FotoFest Exhibitions

Erika Larsen


Click to enlarge and for more images


An obvious context for predator and prey, one often seen as nostalgic, recreational, and related to the American sensibility of self-reliance, is hunting. A tradition passed down through families for centuries, hunting has been a means of survival and, by extension, a sacred sport. For some, learning to hunt is a rite of passage. Erika Larsen has spent numerous years photographing hunting in the U.S. Her thoughtful portraits and landscapes occupy an unusual place in the world of photography: she has been a contributing photographer to the sportsman’s mainstay, Field and Stream magazine, and as such, her work celebrates and is celebrated by hunters. In her series Young Blood (2006-2007), Larsen has focused on children as they learn to hunt. Her subjects seem somber, mature, and comfortable within their environment. For them, the thrill is in learning to follow their instincts and being immersed in nature. They not only carry on a sacred tradition, but also learn to embrace the environment. They have direct contact with life and death and become part of that cycle. No longer just observers, these children are working parts of nature.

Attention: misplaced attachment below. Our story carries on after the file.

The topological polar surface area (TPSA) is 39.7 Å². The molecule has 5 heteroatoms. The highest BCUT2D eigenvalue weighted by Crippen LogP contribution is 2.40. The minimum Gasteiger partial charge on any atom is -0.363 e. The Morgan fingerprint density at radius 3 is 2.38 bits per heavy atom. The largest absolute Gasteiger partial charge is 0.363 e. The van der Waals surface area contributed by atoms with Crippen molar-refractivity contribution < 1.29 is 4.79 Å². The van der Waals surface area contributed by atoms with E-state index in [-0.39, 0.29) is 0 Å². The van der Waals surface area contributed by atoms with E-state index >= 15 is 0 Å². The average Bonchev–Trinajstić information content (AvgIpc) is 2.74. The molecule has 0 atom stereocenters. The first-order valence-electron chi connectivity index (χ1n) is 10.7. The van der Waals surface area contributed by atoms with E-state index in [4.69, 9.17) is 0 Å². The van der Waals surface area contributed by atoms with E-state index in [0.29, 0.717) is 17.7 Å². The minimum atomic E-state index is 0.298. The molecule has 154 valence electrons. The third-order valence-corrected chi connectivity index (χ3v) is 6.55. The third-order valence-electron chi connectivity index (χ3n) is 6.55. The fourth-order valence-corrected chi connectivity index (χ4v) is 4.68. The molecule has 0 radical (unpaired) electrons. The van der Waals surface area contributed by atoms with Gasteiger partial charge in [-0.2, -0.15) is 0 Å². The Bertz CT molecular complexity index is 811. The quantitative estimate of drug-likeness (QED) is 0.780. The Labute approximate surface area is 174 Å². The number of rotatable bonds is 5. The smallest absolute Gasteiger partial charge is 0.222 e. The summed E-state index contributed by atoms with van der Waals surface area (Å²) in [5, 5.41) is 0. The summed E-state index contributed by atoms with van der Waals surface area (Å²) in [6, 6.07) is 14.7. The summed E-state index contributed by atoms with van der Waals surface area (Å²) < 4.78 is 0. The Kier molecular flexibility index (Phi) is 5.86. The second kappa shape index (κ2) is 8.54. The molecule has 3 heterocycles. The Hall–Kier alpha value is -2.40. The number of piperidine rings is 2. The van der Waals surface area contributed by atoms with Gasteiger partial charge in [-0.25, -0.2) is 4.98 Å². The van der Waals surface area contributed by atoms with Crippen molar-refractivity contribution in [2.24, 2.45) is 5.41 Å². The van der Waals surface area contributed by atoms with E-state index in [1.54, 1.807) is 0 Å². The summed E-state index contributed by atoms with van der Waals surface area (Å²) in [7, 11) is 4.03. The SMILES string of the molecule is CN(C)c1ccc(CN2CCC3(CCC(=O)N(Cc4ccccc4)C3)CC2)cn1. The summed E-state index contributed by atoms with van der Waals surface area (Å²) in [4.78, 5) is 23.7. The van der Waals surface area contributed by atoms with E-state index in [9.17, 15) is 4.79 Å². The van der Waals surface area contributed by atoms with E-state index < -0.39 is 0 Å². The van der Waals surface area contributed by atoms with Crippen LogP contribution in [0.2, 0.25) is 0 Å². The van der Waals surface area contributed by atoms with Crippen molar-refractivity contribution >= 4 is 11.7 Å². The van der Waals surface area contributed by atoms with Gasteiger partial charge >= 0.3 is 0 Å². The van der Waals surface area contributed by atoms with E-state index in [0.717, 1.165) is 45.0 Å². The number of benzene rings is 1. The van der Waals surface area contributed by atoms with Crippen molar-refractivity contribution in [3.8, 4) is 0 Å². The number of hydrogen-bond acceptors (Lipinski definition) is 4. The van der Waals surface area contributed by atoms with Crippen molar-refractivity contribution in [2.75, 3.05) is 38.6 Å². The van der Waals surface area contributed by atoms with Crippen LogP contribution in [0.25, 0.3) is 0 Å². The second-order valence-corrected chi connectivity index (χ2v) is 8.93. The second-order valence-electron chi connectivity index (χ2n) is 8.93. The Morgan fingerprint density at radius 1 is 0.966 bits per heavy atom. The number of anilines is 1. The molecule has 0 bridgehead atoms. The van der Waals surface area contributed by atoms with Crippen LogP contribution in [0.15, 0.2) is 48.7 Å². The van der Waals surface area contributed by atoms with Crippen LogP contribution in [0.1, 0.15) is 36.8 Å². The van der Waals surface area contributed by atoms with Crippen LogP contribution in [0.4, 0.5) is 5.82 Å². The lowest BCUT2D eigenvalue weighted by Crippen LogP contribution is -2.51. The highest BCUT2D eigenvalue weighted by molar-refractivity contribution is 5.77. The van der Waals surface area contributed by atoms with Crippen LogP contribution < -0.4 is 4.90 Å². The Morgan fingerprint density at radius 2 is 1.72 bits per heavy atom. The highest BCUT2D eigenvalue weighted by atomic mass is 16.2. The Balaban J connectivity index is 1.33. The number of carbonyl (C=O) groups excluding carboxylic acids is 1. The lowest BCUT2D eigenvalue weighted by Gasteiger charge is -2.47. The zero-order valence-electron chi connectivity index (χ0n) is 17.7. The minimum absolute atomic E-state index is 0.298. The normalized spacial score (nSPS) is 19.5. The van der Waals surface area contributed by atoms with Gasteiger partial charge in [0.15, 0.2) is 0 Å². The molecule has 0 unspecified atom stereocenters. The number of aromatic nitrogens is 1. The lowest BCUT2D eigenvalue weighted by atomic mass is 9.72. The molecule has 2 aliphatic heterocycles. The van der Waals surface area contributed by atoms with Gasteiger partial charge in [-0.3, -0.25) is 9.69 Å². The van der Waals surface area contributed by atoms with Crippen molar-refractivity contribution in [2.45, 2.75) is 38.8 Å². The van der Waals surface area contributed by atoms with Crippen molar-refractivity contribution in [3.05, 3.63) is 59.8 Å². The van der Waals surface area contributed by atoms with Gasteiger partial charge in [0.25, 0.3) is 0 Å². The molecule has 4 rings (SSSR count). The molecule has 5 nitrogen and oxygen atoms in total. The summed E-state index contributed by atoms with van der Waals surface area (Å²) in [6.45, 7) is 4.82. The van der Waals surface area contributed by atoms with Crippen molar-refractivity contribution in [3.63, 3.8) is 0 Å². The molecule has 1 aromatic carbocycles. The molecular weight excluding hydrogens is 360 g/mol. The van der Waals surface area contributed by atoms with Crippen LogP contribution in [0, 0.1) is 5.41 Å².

Erika Larsen’s (American, born 1976) most notable bodies of work, Young Blood and The Hunt look intimately at hunting culture in North America, its connection with nature and its role in the cycle of life and death. These solo shows have been exhibited internationally. She has been recognized by World Press Photo, American Society of Magazine Editors, American Photography, Society of Photographers, and New Jersey State Council of the Arts. Her work is included in the 2009-2010 Outwin Boochever Portrait Competition National Portrait Gallery, Smithsonian Institution. Larsen is currently on a Fulbright Fellowship in the Scandinavian Arctic working on her latest project Sami, The People.